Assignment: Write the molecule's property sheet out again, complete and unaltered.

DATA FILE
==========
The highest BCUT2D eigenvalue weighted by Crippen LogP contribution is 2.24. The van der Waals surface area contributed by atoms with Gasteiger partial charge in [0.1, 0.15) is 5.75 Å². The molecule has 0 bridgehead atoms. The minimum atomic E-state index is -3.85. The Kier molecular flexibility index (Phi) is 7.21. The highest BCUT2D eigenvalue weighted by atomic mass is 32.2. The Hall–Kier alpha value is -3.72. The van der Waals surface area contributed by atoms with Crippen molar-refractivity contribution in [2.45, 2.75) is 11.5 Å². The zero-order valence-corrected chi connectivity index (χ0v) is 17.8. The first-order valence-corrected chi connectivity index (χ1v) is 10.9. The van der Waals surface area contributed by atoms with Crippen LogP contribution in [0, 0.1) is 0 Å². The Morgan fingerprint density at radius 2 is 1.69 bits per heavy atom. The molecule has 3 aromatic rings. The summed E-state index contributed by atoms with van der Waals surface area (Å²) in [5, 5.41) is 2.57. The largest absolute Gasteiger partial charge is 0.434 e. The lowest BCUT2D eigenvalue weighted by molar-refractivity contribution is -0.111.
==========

The highest BCUT2D eigenvalue weighted by Crippen LogP contribution is 2.24. The van der Waals surface area contributed by atoms with Gasteiger partial charge in [0.1, 0.15) is 5.75 Å². The molecule has 0 bridgehead atoms. The minimum atomic E-state index is -3.85. The Kier molecular flexibility index (Phi) is 7.21. The highest BCUT2D eigenvalue weighted by atomic mass is 32.2. The Hall–Kier alpha value is -3.72. The van der Waals surface area contributed by atoms with Crippen molar-refractivity contribution in [2.45, 2.75) is 11.5 Å². The zero-order valence-corrected chi connectivity index (χ0v) is 17.8. The first-order valence-corrected chi connectivity index (χ1v) is 10.9. The van der Waals surface area contributed by atoms with Crippen LogP contribution in [0, 0.1) is 0 Å². The Morgan fingerprint density at radius 2 is 1.69 bits per heavy atom. The molecule has 3 aromatic rings. The summed E-state index contributed by atoms with van der Waals surface area (Å²) in [5, 5.41) is 2.57. The largest absolute Gasteiger partial charge is 0.434 e. The lowest BCUT2D eigenvalue weighted by molar-refractivity contribution is -0.111.